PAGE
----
thursday. there is a blue line on the map that indicates power lines. within four hours of starting, satellite images show the flames burned through about half of paradise. >> there is another stunning image of how fast the fire spread. the flames appear to leap about 2 1/2 miles ahead of the front line of the fire. expert says this is due to embers flying through the air. remember, at one point it was flying at something like 80 football fields a minute. >> communities are coming together with donations to help those affected by the camp fire. this was the scene inside the oroville municipal stadium. people in sonoma are also helping out. >> and for that let's go to abc 7 news reporter cornell bernard live in sonoma tonight. cornell? >> dan and christian, tons of hay bales on their way to butte county to help feed hungry horses and cattle. sonoma county got help after last year's wildfires. tonight many are paying it forward, and abc 7 viewers are helping out too. >> baby wipes.
these backpacks for kids. >> mike shows us some of the donations collected this week by the sonoma rotary club. >> shocks, brushes. >> this trailer full of items now heading to the fire zone in butte county to help so many people in need. >> this is just how this valley is wired. this is how we do things. we like to help each other out. >> down the road, more than 100 donated hay bales are being loaded into a semi at old barn feed store to feed horses and cattle orphaned or displaced by the firestorm. >> i just want to make sure that these guys are taken care of. that's what we're all about. >> the community has been amazing. they've really reach outstanding out to the people in butte. >> barbara started this humanitarian relief effort to pay it forward, the same way she was help affidavit the north bay wildfires destroyed her horse barn last year. >> i can imagine what they're going through. i know others can't, but here in sonoma, we can. so we have the resources to help them. so we're going to do it.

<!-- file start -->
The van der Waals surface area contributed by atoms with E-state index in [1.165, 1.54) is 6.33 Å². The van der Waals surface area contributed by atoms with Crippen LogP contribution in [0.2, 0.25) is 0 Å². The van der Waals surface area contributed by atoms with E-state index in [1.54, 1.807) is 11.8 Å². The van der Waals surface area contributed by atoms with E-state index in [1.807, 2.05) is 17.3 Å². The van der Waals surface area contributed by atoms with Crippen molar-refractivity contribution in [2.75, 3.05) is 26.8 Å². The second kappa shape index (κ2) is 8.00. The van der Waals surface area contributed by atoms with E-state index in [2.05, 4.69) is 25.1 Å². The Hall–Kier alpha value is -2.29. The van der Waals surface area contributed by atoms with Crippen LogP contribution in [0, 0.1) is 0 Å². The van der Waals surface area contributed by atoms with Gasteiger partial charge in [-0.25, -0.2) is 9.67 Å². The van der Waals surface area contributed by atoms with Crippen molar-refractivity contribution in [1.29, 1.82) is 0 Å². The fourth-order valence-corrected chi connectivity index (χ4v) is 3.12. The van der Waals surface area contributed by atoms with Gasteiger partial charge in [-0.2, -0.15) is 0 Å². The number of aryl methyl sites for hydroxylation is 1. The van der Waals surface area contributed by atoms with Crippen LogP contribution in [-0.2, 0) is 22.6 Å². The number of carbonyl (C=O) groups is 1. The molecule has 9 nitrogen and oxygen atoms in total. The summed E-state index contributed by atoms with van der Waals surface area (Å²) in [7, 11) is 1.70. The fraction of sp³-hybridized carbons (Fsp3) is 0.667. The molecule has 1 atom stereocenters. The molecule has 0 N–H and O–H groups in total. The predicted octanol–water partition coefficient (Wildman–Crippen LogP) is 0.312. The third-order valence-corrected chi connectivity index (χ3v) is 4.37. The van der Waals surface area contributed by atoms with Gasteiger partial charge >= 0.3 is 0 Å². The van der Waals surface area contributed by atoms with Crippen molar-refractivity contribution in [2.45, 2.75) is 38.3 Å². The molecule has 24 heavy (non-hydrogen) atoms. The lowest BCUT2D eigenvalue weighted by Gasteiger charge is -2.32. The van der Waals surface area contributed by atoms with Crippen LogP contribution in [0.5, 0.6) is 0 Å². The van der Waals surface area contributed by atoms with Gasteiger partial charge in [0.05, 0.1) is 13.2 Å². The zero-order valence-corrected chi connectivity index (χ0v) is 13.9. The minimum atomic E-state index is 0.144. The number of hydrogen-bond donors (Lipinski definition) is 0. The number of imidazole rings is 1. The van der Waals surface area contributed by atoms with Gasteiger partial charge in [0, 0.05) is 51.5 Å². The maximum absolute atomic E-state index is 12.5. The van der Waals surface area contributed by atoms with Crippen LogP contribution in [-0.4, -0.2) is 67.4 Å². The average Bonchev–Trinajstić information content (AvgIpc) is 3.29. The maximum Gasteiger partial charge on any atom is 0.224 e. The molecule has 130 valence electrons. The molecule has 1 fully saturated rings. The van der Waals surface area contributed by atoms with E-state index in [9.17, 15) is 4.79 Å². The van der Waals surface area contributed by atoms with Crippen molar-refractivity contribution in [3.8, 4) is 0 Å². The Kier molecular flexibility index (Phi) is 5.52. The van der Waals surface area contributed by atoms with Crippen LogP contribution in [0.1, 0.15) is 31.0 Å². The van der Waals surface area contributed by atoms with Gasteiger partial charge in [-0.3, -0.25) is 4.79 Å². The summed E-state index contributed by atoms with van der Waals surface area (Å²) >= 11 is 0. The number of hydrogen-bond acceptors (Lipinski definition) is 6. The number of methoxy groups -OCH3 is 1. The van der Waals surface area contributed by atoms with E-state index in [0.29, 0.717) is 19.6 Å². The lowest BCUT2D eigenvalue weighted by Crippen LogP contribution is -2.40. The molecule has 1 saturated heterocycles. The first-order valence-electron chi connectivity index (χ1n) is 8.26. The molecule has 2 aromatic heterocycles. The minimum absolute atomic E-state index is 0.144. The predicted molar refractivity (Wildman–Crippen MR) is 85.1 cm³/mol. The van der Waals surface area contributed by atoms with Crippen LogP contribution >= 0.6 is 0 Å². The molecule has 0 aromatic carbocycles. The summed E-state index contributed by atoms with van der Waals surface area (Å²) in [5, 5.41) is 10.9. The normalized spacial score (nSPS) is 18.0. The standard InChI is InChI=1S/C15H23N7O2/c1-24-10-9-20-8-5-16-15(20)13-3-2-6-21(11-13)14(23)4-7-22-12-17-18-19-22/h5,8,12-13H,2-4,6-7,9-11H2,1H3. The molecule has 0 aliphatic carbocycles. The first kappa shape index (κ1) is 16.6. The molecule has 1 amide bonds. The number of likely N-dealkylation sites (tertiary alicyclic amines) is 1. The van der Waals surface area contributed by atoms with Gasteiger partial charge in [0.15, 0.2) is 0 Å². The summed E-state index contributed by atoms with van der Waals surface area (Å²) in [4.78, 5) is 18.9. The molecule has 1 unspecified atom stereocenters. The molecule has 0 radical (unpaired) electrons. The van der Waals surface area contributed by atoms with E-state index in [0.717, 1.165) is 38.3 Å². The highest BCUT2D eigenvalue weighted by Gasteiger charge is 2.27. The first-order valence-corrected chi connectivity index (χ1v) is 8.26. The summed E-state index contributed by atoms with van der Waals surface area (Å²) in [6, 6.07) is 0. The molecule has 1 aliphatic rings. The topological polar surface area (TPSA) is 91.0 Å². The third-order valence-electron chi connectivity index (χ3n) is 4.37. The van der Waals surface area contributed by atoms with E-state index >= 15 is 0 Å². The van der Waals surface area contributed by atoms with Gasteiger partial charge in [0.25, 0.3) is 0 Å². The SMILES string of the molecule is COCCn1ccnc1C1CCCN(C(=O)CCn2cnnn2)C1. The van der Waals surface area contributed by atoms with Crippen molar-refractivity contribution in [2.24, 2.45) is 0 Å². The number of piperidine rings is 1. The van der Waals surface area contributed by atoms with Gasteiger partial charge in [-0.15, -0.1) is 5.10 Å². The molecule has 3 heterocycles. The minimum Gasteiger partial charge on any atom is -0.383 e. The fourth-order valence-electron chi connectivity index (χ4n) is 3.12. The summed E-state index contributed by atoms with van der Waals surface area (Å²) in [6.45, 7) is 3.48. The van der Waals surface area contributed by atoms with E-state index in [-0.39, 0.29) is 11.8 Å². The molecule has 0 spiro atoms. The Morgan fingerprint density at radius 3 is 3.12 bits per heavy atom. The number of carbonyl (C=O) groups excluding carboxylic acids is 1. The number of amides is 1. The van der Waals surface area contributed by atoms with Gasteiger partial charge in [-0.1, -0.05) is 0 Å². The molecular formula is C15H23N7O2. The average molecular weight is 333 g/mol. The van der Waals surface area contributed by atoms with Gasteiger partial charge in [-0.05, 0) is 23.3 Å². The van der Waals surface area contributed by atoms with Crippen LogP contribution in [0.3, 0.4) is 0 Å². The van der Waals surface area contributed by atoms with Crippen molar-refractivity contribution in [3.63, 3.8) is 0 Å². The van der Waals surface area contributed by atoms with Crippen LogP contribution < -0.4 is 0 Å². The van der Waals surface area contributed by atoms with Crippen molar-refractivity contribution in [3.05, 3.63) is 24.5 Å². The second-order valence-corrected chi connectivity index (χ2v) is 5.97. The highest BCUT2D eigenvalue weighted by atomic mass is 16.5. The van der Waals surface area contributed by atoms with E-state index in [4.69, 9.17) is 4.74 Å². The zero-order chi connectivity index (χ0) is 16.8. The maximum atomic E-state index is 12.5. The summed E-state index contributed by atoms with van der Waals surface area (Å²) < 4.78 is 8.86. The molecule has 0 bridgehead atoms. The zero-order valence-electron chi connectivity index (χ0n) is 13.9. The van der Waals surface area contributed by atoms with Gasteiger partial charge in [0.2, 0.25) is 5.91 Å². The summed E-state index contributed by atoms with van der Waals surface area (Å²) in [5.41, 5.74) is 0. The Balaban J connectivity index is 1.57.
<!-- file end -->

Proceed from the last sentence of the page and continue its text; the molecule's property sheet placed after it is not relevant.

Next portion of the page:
>> abc 7 news was here last sunday when the small donation drive began. our viewers saw it and stepped up in a big way to help. >> thank you to all the channel 7 viewers. you're really making a big impact. >> just in the last four days, the donation drive has collected more than $10,000 in cash and supplies to help butte county. >> because of you guys coming out, we were able to reach them, and i really appreciate them, cornell. i really do. you're my new best friend. one more hug. >> thank you. >> and we applaud barbara for her efforts and for everyone else who has stepped up to help. she says the donation drive will continue as long as the need is there. in sonoma county, cornell bernard, abc 7 news. >> thank you. if you want the help victims of the camp fire, we have information on how to do so on our website, abc7news.com. there are opportunities to donate money and supplies. we also have information about volunteering if that's the way you would like to help out.
like it for the camp fire won't be known for months, but claims could be astronomical, 10s of billions of dollar, and pg&e already said it doesn't have enough insurance to cover that if it's found at fault. abc 7 news reporter david louie looks into the exposure that rate payers might have. >> one way or another, critics of pg&e believe rate payers will be bearing the cost of billions of dollars in liability claims if the state's largest utility